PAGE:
2018: Nigeria’s biggest budget yet ‘meagre’ compared to Angola, South Africa’s

President Muhammadu Buhari

Amid commendations for its timely submission, experts have identified flaws in the 2018 Budget submitted to the National Assembly by President Muhammadu Buhari on Tuesday.

The senior economist, SPM Professionals, Paul Alaje, told PREMIUM TIMES on Wednesday that one of the areas the government did well was its spread of projects to all geo-political zones, saying more of this should be encouraged to give every section equal sense of belonging.

But, Mr. Alaje was not happy over the government’s allocations to education and health sectors, describing them as disappointing.

“Allocation for education is far less than 10 per cent, which is below the minimum 26 per cent of the budget recommended by UNESCO. The Federal Government has not demonstrated leadership.

“The Minister of Health was encouraging commissioners of health in the 36 states of the federation to give minimum 15 per cent of their states’ budget to health.

“Meanwhile, the federal budget allocated less than one per cent to health. It showed that the federal government does not practice what it preaches,” Mr. Alaje said.

Besides, he faulted the government for setting its economic growth projections of 2.19 per cent in the Medium Term Expenditure Framework, MTEF and Nigeria Economic Growth Plan, NEGP, below the global average of 3.2 per cent in 2016 and 3.5 per cent in 2017.

For the Chief Executive, Global Analytics Limited, Tope Fasua, making reference to “Budget of Consolidation,” was not correct, rather it should be called “Budget of mediocrity”, when compared to the budget of some African countries.

“Nigeria economy is supposed to be the biggest in Africa. But, we are the lowest, both in per capita budget figures and in absolute terms. Nigeria is in the middle among South Africa, Algeria, Egypt and Angola.

“This year, South Africa is budgeting about $116 billion, against Nigeria’s $23 billion, despite being the highest appropriation ever. Angola is doing $124 billion; Algeria $53 billion and Egypt $40 billion.

“What it shows is that successive Nigerian governments have not been dreaming. Not enough revenue is being generated, yet we are one of the most profligate countries in the world. We should be budgeting about N30 trillion,” Mr. Fasua said.

“With 2018, pre-election year, a lot of monies would be required by politicians for campaigns and other activities. This might either bring a supplementary budget to drive growth, or an increment in the debt profile beyond the N2trillion presented in the budget,” he noted.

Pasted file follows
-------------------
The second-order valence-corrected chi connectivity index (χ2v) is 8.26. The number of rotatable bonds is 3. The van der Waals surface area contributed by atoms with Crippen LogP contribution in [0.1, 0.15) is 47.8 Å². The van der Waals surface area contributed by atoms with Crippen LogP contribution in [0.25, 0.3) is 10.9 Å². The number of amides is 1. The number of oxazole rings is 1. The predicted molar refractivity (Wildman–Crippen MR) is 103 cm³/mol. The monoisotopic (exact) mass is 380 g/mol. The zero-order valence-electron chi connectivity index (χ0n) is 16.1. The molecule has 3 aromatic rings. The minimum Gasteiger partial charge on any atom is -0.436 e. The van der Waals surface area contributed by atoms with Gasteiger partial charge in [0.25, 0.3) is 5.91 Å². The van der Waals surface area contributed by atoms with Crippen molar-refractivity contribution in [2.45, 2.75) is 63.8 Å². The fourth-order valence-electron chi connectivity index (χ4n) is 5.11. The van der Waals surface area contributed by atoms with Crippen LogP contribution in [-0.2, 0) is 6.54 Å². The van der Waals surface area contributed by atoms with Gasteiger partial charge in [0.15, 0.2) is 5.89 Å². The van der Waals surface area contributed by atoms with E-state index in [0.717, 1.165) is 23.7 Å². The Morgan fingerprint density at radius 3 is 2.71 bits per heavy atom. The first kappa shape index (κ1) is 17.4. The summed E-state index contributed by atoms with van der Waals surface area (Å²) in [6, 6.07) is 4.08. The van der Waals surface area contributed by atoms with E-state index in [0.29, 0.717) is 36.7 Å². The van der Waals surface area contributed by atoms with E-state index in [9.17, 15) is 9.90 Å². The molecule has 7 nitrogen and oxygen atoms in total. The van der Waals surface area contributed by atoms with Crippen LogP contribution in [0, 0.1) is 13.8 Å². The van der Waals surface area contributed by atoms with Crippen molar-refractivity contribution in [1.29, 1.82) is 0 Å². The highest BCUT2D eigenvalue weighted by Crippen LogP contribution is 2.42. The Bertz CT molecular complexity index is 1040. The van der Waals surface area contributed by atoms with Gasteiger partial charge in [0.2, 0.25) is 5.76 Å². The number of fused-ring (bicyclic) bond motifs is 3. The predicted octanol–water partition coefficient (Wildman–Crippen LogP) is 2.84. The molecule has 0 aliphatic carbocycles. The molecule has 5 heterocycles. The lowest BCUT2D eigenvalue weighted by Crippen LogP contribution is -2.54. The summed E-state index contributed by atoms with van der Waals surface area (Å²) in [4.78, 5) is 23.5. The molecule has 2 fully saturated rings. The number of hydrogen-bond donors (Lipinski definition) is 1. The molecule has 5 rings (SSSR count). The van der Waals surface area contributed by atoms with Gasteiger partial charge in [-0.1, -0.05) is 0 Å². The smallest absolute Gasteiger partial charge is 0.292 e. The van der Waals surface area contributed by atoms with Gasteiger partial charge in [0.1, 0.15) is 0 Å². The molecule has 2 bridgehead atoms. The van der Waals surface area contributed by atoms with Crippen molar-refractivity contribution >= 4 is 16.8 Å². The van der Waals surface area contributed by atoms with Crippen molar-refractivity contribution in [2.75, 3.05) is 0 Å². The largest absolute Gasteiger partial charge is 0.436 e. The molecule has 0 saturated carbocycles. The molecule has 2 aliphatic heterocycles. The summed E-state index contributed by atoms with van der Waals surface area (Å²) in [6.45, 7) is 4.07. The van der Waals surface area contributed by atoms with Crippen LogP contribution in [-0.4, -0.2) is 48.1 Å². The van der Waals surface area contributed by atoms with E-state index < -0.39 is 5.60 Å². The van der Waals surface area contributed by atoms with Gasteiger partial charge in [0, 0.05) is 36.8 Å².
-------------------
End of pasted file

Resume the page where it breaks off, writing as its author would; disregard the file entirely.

In his view, the Chief Executive of Pan African Development Corporation, Odilim Enwegbara, described the revenue targets set by government as unrealistic, particularly from the Nigerian Customs, in view of several import duty waivers granted by government, declining importation of finished consumer goods and porous borders causing snuggling.

Mr. Enwegbara, who criticised the country’s current 6 per cent tax rate, against minimum average rate of between 15 and 20 per cent for VAT among peer economies, said the government should urgently consider increasing its tax rate, to grow the economy and make local producers more competitive.

“The government should urgently find ways to drastically reduce the recurrent portion of the budget, which has continued to grow at geometric progression, against capital expenditure growing at arithmetic progression.”

One of the ways to reverse the trend, he pointed out, was to raise the country’s tax-to-budget ratio, which he said was the lowest among peer economies in Africa.

He expressed satisfaction with the government’s new debt management strategy, to increase external borrowing and reduce domestic debt and force down interest rates, especially with alternative financing to small and medium enterprises, SMEs by the Central Bank of Nigeria, CBN.

For the Lead director, Centre for Social Justice, CENSOJ, Eze Onyekpere, President Muhammadu Buhari’s early presentation of the budget to the National Assembly in accordance with section 81 of the Constitution of the Federal Republic of Nigeria 1999, as amended, was a welcome development.

Mr. Onyekpere criticised the entire budget outlay, arguing that although the total N8.612 trillion “appears high in Naira terms,” it actually amounted to a “paltry $28.24 billion.”

He said when the figure was divided by the country’s population of 180 million people, the budget would translate to per capita federal expenditure of N47,844.44 only.

Besides, he said plans to improve further the Ease of Doing Business; tax administration; productivity of agriculture and reduction of the food import bill, as well as sustenance of the Social Investment Programme, were commendable.

He frowned at the poor implementation of the capital budget for 2017, with only N450 billion, or 20.70 per cent of the total capital vote of N2.174 trillion released to ministries, departments and agencies before the end of the financial year.

The recurring deficit and dependence on sovereign debts to finance key infrastructure and budgetary provisions, Mr. Onyekpere said was as a result of government’s refusal to activate key domestic resource mobilisation mechanisms to harness the people’s resources and energy for development.

On revenue, he said expected revenue from oil would pose a major challenge for the revenue framework, with projected oil production capacity of 2.3 million barrels per day, MBPD considered unrealistic, in view of recent figures of 1.9mbpd figure the 2017 half year.

He noted that about N512 billion provided as expected recoveries in the second quarter of 2017, as well as proceeds from restructuring government’s equity in joint ventures and other sundry incomes, should only be appropriated ”after they were actually realised.”

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